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Mcmaster Carr has O1 steel plate multiple thickness and widths. 1 1/2, 3, and 6 ft lengths. 1/4" x 1 1/2" x 1 1/2 ft is listed at about $27 the 3/4 piece lists at $33.
Is this the first Fisher you have cast?

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01 seems a strange choice to me. Shouldn't you use something a little tougher?

I'd have thought a lower carbon spring steel would have been better or is this simply for proof of concept?

Andy

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DSW: 1000#?  Weren't you there last year when Patrick was using the 1000#+ anvil he had built?

 

 

Thomas I think you have me confused with some one else. Who's Patrick and where did I supposedly see him?

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Thanks for the replies.  I will try to respond as best I can:

 

O1 steel is what Fisher used on their anvils.  We are trying to duplicate what was done.  I am sure there are better steels out there, but we are trying to keep it authentic.

 

The steel welded to the cast iron in the mold.  It was not forge welded on.

 

Depending on the final size anvil decided on, and the amount of iron we can make, we will probably try to pour 2 anvils in different flasks.

 

The original horn steel was CAST out of tool steel.  I have never been able to find out who did them for Fisher.  I do have some of the original blanks, just not any small enough for what we are planning.  It will not be too much work to machine/grind/file/sand a small horn from a block to tool steel.  I have a Bridgeport mill and all of the tools needed.

 

Thank you for the tool steel sources.  Once the final size is determined, I will get what is needed.

 

Since the horn piece is only a top piece, and I have un-used tops pieces as guides, it will be easier to do stock removal from a rectangle than a round section, and less to take off.

 

 

As I said above, this is all in its early stages of planning.  I will keep everyone informed as progress is made.  Thanks for everyone's interest.

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DSW see the post underneath mine?   Patrick was the Friday night demonstrator at Quad-State in 2014; they were making pattern welded sledges and he brought the 1000+ pound anvil he had made.  His day job is as metallurgist at Scott Forge.  My point was that a 1000#'r had already been to Quad-State.  Been there, done that, got the shirt...(of course I got to see the mile long anvil and Ptree's "Anvilstream" as well Quad-State abounds with odd ball items---and oddballs for that matter...)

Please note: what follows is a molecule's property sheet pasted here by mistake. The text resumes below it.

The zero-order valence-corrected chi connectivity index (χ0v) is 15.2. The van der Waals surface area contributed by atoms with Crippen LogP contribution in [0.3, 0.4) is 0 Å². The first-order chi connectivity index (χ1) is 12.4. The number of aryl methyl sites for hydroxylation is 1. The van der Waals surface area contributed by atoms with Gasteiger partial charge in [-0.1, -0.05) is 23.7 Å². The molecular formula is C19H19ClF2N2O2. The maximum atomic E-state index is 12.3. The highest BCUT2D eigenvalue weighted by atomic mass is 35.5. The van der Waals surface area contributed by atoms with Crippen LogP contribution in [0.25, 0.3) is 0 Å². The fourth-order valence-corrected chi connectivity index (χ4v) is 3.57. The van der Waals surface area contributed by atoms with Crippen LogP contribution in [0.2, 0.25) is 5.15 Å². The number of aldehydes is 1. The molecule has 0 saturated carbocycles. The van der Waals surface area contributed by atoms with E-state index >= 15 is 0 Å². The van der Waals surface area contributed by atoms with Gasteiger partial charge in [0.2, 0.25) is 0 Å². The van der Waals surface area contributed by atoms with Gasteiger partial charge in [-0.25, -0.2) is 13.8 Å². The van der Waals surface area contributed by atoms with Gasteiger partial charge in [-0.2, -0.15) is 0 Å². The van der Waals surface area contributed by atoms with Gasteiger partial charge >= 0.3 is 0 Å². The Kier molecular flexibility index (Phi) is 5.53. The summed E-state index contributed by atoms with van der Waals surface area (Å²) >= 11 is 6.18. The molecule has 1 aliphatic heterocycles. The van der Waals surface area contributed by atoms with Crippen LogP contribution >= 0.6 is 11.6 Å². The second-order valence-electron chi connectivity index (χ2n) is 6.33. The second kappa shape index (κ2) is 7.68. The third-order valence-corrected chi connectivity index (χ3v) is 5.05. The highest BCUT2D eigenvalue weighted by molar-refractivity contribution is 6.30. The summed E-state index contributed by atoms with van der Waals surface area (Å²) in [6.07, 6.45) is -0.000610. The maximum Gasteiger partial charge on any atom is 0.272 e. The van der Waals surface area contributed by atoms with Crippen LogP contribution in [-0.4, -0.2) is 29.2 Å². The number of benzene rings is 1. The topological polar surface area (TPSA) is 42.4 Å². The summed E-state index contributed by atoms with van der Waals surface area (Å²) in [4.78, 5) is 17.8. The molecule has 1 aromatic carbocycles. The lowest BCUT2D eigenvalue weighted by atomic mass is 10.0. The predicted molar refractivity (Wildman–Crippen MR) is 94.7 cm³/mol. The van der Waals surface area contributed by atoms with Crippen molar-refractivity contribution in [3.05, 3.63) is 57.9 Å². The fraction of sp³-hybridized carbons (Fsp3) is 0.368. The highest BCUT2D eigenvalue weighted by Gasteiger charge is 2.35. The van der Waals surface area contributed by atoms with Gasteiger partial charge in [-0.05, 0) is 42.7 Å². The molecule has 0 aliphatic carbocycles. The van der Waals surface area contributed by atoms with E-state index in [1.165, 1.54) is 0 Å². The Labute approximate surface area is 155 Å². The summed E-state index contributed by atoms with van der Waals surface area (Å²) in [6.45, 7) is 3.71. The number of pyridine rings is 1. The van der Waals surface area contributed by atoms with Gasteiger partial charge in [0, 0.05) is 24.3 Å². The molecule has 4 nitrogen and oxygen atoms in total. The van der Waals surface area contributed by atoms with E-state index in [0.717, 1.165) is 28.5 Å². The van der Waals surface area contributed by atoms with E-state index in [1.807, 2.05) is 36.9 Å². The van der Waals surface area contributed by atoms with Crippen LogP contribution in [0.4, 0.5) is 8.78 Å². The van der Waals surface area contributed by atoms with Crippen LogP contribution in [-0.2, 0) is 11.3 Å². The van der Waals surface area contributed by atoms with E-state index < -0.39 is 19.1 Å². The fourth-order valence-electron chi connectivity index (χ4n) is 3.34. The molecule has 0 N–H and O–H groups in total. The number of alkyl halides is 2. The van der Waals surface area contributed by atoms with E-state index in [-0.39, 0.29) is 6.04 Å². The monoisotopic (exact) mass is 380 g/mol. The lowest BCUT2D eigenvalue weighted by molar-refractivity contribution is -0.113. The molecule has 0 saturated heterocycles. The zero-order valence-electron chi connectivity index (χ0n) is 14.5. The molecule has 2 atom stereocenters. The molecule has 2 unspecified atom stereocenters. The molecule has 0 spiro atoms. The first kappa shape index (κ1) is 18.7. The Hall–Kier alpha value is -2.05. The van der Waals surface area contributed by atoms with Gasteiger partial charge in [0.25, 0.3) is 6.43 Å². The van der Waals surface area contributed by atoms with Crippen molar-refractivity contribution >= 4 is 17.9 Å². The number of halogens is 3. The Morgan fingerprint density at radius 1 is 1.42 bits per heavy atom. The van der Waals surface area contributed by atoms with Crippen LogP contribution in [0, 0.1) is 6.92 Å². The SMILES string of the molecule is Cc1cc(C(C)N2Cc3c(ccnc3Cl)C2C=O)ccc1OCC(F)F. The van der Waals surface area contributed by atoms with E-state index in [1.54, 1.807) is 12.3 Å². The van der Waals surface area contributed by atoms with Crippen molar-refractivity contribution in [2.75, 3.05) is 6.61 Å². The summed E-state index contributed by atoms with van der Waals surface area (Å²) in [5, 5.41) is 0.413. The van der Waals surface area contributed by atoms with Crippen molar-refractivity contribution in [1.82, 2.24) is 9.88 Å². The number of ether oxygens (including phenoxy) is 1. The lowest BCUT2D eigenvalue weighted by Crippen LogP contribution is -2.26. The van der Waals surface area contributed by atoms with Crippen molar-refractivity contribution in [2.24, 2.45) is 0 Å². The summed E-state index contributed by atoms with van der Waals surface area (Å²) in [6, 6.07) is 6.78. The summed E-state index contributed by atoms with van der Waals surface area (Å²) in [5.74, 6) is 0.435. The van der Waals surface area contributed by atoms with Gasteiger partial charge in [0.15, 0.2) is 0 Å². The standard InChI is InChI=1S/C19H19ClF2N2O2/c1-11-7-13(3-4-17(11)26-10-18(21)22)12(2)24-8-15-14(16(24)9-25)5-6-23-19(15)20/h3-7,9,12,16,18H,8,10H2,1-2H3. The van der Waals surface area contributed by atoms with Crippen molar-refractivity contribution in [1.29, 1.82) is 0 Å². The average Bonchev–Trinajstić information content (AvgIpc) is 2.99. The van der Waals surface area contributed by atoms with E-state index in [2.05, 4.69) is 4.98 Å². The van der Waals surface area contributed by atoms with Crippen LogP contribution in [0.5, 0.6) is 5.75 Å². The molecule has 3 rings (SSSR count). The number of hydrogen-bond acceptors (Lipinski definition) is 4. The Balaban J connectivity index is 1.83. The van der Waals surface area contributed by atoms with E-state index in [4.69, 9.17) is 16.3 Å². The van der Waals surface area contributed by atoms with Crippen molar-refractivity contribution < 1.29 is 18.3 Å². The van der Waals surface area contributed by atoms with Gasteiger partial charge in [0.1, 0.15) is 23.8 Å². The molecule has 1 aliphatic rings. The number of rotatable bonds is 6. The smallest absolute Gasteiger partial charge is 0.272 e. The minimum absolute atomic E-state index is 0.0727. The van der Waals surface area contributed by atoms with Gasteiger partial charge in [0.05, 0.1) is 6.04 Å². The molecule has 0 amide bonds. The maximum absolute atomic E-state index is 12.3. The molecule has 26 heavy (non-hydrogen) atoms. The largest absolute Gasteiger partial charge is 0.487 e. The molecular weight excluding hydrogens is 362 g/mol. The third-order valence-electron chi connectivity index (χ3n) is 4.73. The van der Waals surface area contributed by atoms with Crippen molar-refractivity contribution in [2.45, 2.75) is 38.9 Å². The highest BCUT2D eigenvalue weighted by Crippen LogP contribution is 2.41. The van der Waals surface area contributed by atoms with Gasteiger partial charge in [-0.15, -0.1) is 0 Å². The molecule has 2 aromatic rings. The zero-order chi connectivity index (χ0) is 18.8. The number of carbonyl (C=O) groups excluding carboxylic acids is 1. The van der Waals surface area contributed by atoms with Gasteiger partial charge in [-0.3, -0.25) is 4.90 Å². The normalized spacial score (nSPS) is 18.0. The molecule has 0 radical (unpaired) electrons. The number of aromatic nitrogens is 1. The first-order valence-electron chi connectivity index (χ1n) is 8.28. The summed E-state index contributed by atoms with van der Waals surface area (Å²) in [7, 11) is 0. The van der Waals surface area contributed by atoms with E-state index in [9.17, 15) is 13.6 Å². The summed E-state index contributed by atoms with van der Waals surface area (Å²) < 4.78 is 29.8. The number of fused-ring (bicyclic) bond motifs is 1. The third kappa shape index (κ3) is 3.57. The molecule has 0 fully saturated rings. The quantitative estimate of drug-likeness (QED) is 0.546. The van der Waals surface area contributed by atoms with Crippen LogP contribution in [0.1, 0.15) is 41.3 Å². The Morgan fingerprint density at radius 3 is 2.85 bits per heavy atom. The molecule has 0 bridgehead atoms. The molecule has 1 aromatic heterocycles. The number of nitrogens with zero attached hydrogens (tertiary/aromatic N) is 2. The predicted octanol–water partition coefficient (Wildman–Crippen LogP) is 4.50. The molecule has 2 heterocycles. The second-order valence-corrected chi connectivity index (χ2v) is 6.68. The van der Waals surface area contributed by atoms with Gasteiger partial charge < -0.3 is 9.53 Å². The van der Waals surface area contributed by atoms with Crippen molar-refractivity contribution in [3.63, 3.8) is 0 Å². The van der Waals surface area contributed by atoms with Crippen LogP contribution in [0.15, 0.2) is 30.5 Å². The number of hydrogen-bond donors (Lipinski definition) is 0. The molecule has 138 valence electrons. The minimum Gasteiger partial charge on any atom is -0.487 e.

I was lucky enough to go to Quad-State even though I live in New Mexico; when I lived 1350 miles closer I never missed them!

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DSW see the post underneath mine?   Patrick was the Friday night demonstrator at Quad-State in 2014; they were making pattern welded sledges and he brought the 1000+ pound anvil he had made.  His day job is as metallurgist at Scott Forge.  My point was that a 1000#'r had already been to Quad-State.  Been there, done that, got the shirt...(of course I got to see the mile long anvil and Ptree's "Anvilstream" as well Quad-State abounds with odd ball items---and oddballs for that matter...)

 

I was lucky enough to go to Quad-State even though I live in New Mexico; when I lived 1350 miles closer I never missed them!

 

 

TP  Please start your own thread if you want to talk about your life experiences.  Keep posts to items relevant to "CASTING A FISHER ANVIL".  Thank you.

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If this project actually happens keep us all posted. Not only will I show up for that but I'll add some muscle to it if you guys can find a use for me ;)

George

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In the last 24 hours, we have gotten the ball rolling.  We will probably be doing several 20 lb anvils.  I will be working with Johny Williams, of Alabama.  He did the iron pour at SOFA eight years ago.  It will take a lot of experimental foundry work.  Hopefully we will be able to try this out ahead of time to make sure it will work.   The fun part is recreating what Fisher did over 500,000 times in 120 years of anvil making.  They solved the mystery of the iron/steel weld, now we try to recreate what they did.

 

Updates are we progress.

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Just curious about the choice of the top plate thickness. The only fisher I have seen is mine, so I am not judging the choice. Mine has about a 3/4" top plate, were the plates smaller as you went Down in weight? I would worry the preheat would be lost really fast with a thinner plate.